There are many possible ways to approach this practice; you will need a quiet space, free from interruption at some point in your day. From what I have read, and from the times I have tried this, 20 minutes is a block of time that is manageable, but also effective; it should allow us time to sit and calm our physical self, and our minds, to the point where we are open to acknowledging God. We can reach a point where an expression of gratitude is more genuine and where an appeal for God’s peace in our hearts, is more likely to be realized. After all, prayer is a conversation with God. A conversation that is best accomplished when we fully present and not through a form of rushed communication as if we were sending a text or email. In addition, in this conversation we should also be doing most of the listening.
I have tried this practice of quiet meditation over the past decade, maybe finding the time to meditate a couple of times a week. It usually helps in allowing me to be more present and patient, especially with my family. In fact, at times when I am stressed, my family tends to recommend that I spend more time in quiet meditation. The other effect that I notice is that this practice makes it easier for me to be, a truer version of myself, less wrapped up in striving and complications of identity, ego, and pride.
With meditation, I feel I might be closer to the version of me that God created, and less clouded by my own confusion. During Lent this year, I have set myself the goal of spending 20 minutes a day in meditation, every day. Of the two components to the practice, I think fasting from distraction is the easier part. More challenging is how to find your own way to an effective form of contemplative or meditative prayer. If you find it hard to manage, ask for advice from our community here at Epiphany. It takes some work to calm our minds and souls. It is not easy to do straight away.
It may be best not to expect too much of yourself in this regard, but just try to approach the exercise with the idea, that simply by slowing down, in a process of quiet prayer, and approaching your prayer without an agenda, you are opening a space. A space that may allow you to acknowledge God’s love and purpose in a quiet manner. Space in which we can meditate, on the path that God is setting before us.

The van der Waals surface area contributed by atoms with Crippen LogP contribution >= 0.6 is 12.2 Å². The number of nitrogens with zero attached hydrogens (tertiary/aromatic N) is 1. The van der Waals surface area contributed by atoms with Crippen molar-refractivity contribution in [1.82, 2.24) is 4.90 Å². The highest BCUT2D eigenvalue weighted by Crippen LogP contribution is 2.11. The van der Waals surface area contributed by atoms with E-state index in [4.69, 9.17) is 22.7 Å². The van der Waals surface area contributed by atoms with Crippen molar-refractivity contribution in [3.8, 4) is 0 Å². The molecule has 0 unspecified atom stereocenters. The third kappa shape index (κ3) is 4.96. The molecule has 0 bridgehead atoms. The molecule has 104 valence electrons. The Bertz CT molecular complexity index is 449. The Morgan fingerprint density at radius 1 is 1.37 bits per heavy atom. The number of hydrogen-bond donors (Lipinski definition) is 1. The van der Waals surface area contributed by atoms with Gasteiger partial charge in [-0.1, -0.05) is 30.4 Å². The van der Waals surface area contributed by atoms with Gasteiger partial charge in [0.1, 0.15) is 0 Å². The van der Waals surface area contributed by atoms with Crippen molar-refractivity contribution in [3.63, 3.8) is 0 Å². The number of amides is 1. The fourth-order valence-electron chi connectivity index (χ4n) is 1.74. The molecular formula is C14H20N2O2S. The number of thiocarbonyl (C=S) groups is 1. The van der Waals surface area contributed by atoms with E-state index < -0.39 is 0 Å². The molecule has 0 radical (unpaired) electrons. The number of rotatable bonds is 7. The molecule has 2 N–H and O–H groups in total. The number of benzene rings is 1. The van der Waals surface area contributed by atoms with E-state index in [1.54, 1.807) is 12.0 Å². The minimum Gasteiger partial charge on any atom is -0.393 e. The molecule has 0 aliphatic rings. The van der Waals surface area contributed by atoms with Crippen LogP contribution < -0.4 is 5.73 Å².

On March 26th, at the 8:45am and the 11:00am services, the Rt. Rev. Michael Turnbull is preaching. The Right Reverend Michael Turnbull is a retired senior Bishop in the Church of England. Michael Turnbull was born in Yorkshire and was a student at Oxford and Durham Universities. After pastoral ministries in Manchester, Luton, and York he became CEO of an international charity on the front line of Christian compassion for the needy and homeless.
Michael became Bishop of Rochester, Kent, in 1988 and moved to Durham as a bishop with a seat in the House of Lords in 1994. In addition to his pastoral ministry in Durham, he campaigned for political recognition of deprived areas and also for a reform of the central structures of the Church of England. He was much involved in the House of Lords on the relationship of church and state, about which he wrote his latest book The State of the Church and the Church of the State.
In retirement he has lectured on cruise ships and led many pilgrimages to the Holy Land and other places. He is married to Brenda and they live in Kent, close to Canterbury. They have three children and seven grandchildren.
Get your Tickets Before They Are Sold out!